Rotor's INpower REX 1.1 Boost Power Meter Crank Arms beg on immediate question: What kind of mountain biker wants power measurement? The answer: Us. And by "us," we mean roadies-cum-endurance hammerfesters and enduro shredders who relish the pain of climbs as much as the pleasure of dropping in. Plus, we admit that it's just a lot of fun to be able to record, parse, and analyze pedal stroke data—a fact that's even more true on the trail, where constantly changing gradients and terrain mean power output isn't as simple as push pedal; go up road.
Instead of the dual-leg, eight-gauge approach of the 2INpower model, the INpower meter uses four gauges to measure power and pedal stroke data coming through the left crank arm only. The strain gauges themselves live in the spindle. This provides more protection against the elements (be they rain, snow, or trail furniture encountered during the occasional user error), and it also helps to tidy up the crank's silhouette by eliminating bulbous protrusions at the crank arm/chainring interface—of course, the grooved crank arms and (should you run them) Rotor's iconoclastic chainrings will still stand out.
As with other power meter cranksets, the INpower's four strain gauges are all spindle-bound and it's equipped with an accelerometer to read cadence; unlike other meters, Rotor's design measures cadence over 500 times per pedal stroke. While the benefits of mapping minute changes in cadence over each leg's power production are immediately obvious to any data obsessive, the potential is magnified exponentially when paired with Rotor's Q-Ring system. It helps you chart the most efficient Q-Ring orientation possible to capitalize on the strengths of your pedal stroke while mitigating the weaknesses. The crank arms work just fine with traditional round rings, but adding Rotor's Q-Rings takes full advantage of the system's potential.
The INpower transmits data via ANT+ Smart protocols, so chances are good that it's already compatible with whatever head unit you're running; however, it's a bit more limited on the bottom bracket front. The INpower 3D30 has a 30mm spindle, so it may take some adapting to adapt it to your shell, but it's compatible with English and Italian threaded, BB86, BBRight, BB386EVO, and—of course—BB30 and PF30 bottom bracket shells. The unit's 300-hour ride time relies on AA batteries, so re-upping is never an issue. Rotor also provides a seamless data upload and management interface by partnering with TrainingPeaks.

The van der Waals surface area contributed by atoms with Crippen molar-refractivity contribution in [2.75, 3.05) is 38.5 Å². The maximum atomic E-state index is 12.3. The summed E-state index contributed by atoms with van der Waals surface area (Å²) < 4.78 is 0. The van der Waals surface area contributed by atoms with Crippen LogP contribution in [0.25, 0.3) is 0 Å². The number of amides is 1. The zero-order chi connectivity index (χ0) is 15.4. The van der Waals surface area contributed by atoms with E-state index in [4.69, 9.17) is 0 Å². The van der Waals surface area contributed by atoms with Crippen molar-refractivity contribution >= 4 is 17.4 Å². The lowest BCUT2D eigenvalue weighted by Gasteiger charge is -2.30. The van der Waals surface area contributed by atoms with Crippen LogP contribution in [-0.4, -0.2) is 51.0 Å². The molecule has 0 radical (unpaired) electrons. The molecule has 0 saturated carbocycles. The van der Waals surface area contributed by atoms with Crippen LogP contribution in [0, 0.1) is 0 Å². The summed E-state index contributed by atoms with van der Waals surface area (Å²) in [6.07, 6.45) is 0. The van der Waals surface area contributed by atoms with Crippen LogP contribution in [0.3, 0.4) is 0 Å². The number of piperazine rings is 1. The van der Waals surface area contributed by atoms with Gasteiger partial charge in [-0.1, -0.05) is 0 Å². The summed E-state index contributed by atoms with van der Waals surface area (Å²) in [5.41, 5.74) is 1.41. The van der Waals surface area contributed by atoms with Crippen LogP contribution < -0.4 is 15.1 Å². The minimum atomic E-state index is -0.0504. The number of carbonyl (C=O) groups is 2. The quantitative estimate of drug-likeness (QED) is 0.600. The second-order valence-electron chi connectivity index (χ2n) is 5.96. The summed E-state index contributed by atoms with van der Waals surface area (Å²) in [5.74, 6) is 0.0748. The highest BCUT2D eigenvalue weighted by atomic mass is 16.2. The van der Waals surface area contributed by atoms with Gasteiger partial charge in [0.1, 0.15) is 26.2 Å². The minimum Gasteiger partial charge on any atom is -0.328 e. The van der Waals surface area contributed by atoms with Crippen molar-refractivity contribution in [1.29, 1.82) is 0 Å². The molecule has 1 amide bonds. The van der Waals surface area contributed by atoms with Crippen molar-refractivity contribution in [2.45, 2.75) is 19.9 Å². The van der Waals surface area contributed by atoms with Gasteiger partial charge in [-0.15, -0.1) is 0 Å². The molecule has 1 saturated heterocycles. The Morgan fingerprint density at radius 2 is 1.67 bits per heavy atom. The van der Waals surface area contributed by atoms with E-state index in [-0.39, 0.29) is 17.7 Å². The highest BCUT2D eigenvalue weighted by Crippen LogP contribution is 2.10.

The crank arms themselves are the product of Rotor's Trinity Drilling System (TDS), a method of hollowing out the cranks, which reduces weight and maximizes stiffness. Unlike traditional hollow crankset design, TDS involves drilling three channels from the pedal to the spindle. While these holes remove excess material, they also leave behind two thin walls, making them stiffer than the design of a single hollow chamber. The TDS creates a maximum strength-to-weight ratio, and the arms were constructed using a new 7055 alloy, which is both lighter and more durable than the more often used 7075.
- Take the power to the trail with Rotor's mountain crank
- Four strain gauges extrapolate total output from left crank arm
- Charts cadence with internal accelerometer
- Electronics housed in spindle to protect from elements
- Replaceable AA batteries ensure a re-upping isn't a chore
- Lightweight, stiff alloy construction proven on the biggest stage
- Pair with Q-rings for maximum training metrics
- Partnership with TrainingPeaks makes for seamless data management